Fair warning, this post is for all my armour peeps out there. Also, please do not download and repost my photos without linking back to this blog post and attributing my name as the photographer.
Right in the middle of the Prague Castle complex sits a faithful reproduction of a statue of St. George and the Dragon. The original dates to 1373 and languishes in somewhat dim lighting inside the “Story of Prague” exhibit. Our friend Bob Charrette of La Belle Compagnie requested that we photograph it as best we could, and so I did, even taking some photos of the original version in dim lighting, though the exhibit does not allow photography.
These photos are a mixed bag—when the sun was at my back, the photos came out well enough, but when the sun was in front of me, predictable trouble ensued. I’ve tried to lighten them up as much as possible to pick out detail. I was further hampered by the fact that these are iPhone pictures. I chose not to bring my good camera on this trip due to its bulk. I didn’t want to cross the line where I’m only documenting historical stuff and no longer really on vacation with my sweetheart.
Fortunately, we arrived in the courtyard containing St. George at the perfect time to photograph the back of the statue, an aspect that is under-represented in images found in your typical Google search. But first, some background information:
Have you wondered exactly how many buckles close the back of George’s corazzina? The answer could range from 9 to 10, depending on whether or not you believe there’s a buckle under the knightly belt around his hips. There is also another buckle at the bottom, obscured by the saddle. This was confirmed for me by Bertus Brokamp, who has seen another casting of this statue in the Victoria and Albert Museum in London, where it is low enough to see.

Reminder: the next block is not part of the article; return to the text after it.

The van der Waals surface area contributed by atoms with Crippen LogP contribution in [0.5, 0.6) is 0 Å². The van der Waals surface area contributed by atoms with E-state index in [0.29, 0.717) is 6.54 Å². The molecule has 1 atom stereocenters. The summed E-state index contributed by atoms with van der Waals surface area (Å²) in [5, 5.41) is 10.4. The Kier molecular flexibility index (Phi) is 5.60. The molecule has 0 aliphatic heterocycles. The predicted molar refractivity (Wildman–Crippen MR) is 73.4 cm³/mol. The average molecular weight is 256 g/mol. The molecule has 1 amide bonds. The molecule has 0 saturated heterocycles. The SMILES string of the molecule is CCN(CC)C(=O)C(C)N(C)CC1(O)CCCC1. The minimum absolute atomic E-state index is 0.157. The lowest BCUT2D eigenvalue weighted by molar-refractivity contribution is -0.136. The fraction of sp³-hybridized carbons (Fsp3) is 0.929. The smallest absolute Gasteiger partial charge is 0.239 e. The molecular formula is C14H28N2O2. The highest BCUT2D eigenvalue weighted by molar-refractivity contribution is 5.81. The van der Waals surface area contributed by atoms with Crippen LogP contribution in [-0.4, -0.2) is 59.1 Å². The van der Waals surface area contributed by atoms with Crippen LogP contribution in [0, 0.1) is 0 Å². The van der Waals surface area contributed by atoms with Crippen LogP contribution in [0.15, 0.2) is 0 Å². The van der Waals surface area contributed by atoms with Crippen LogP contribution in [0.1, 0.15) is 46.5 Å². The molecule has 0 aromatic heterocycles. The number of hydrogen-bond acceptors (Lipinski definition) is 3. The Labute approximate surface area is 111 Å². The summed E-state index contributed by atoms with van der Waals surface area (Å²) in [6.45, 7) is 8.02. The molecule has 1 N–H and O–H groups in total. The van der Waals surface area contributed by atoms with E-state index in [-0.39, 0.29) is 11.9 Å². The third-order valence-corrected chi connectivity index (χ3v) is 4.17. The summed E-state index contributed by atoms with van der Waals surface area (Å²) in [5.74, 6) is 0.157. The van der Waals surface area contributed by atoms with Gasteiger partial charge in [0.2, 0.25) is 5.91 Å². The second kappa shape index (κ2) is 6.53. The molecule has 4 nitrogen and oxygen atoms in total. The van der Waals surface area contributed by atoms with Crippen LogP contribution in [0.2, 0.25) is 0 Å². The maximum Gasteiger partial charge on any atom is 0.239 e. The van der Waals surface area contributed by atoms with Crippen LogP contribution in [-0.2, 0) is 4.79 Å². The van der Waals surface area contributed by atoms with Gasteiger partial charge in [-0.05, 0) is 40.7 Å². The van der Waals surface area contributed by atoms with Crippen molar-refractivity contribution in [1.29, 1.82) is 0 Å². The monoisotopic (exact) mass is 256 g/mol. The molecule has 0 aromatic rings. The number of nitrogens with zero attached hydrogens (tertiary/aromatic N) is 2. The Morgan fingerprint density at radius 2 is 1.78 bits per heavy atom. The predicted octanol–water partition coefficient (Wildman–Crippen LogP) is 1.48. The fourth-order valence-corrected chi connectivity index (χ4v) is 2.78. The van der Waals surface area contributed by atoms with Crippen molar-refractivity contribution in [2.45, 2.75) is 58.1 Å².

I love that this statue shows us that medieval men at arms did not sit in their saddles like we sit in chairs. They didn’t bend their knees a lot, except as necessary to twist around. They held their legs straight and braced for the most part. This position gave them the most collected body mechanics possible for the fast and brutal application of upper body strength.
Another noteworthy feature of our George is that he’s wearing nicely tailored mail from his neck down to his toes. His greaves are particularly shapely, as are the pointy-toed soles supporting his feet. Note, the mail appears as simple, overlapping, circular discs, no indents in the middle of each disc.
Lastly, I offer some skeptical observations. Here’s a photo of George’s long, thin arm, raised to strike down the dragon. Note his elbow cop. It’s shallow at best, preventing total coverage of the elbow when the arm is bent. The straps are so wide apart that they are going to bind the arm should it bend any more than it is already. I have to wonder if this is artistic license rather than a faithful representation of an actual elbow cop’s strapping. The bell on his gauntlet is narrow, even in comparison to surviving examples, like the Black Prince’s. There’s not a lot of wrist range before the flesh is fighting the metal.
In conclusion, the cast bronze statue of St. George and the Dragon in Prague portrays an idealized example of transitional armour in later 14th century central Europe. It’s a treasure for armour historians, not least of which because it provides copious material for critical analysis.